*Fiona Clark is a qualified confidence and career coach who founded Inspired Mums to inspire women to reach their full potential at work. She is passionate about helping women find fulfilling, family friendly roles.  Start the New Year on a positive note by joining Fiona for a series of 4 career workshops in a beautiful setting at Sanctum in Beaconsfield. The workshops will offer inspiring and practical advice for finding a fulfilling and family friendly career. Find more details on her website or contact fiona@inspiredmums.co.uk




Comments [6]

  • Anonymous says:

    Thank you for those interesting perspectives and sharing your personal experiences. I agree that isolation can really affect your motivation – especially when you are self-employed you are really only accountable to yourself and self-imposed deadlines!
    I also agree that the issue of boundaries for home-based people is also relevant – might be a subject for a future blog!
    Love the idea of splitting your time into defined categories – great idea!
    Fiona, Inspired Mums

  • Anonymous says:

    I run my own Network Marketing Business under the umbrella of an amazing 35 yr old Health and Wellbeing company. I find that networking and build relationship with people doing the same or similar, helps, as well as looking after clients and building a team, building bridges with other home-based business really helps. I split my time into three areas business, family and networking. planning at the beginning of each week, keep it varied, working alone is difficult when it come to validating your experience, and making time for others whether it is client, family or friends is important. thank you for this article

  • Anonymous says:

    Thanks for this uplifting article – I have worked from home for a couple of years now but recently moved to a new town and the isolation is beginning to make its mark! My motivation has dropped in the past few weeks but reading this piece and the comments remind me that I'm not alone and that many home-based workers/ business people feel like this from time to time. I think it's important to acknowledge that the work-life balance is just as big an issue for home-based people: setting boundaries is vital because that will help to maintain focus. Thanks and Merry Christmas to everyone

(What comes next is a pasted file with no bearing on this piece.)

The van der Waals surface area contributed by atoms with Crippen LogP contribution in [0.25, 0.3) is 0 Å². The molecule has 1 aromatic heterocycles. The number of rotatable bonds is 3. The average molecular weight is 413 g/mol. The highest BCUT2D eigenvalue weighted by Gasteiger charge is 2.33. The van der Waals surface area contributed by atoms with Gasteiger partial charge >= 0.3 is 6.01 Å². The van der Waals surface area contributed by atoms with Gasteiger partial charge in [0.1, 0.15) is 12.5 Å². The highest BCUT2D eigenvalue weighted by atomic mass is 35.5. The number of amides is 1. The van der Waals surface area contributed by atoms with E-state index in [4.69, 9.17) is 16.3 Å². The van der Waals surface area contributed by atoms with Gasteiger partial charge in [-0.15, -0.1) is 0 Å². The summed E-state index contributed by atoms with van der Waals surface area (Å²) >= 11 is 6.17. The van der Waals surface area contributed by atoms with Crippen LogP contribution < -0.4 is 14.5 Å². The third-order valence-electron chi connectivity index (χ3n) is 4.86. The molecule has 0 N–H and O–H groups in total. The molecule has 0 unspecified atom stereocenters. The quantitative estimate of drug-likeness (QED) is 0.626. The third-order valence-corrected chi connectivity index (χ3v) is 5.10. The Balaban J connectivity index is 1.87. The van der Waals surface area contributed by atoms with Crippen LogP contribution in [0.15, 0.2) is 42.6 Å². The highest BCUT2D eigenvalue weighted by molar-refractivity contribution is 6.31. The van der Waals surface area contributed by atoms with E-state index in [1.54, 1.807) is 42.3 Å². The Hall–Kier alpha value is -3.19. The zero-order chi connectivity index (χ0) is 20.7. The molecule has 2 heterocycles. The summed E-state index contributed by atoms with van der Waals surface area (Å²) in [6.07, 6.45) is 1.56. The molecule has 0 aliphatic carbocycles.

• Anonymous says:

    I run my own Network Marketing Business under the umbrella of an amazing 35 yr old Health and Wellbeing company. I work from home though, building a team of like-minded people. I plan my week, block off me time, chore time (washing, tidying etc), time with husband and children and plenty of business time. Always do a weekly plan, split your days – variety is the spice of life. I agree, there is nothing wrong with working in a coffee shop, or taking a walk to clear your head – you can still make calls and do a "mental to do list" whilst out here.

  • Chene Koscielny says:

    I agree that most solo business people find it difficult – not sure having your partner at home too is the answer for everyone – but glad it's making life easier for you!

  • Anonymous says:

    This is a challenge I face every day, and I think all solo business people find this aspect of working alone difficult. My wife and I both work from home, which makes it a lot easier for us.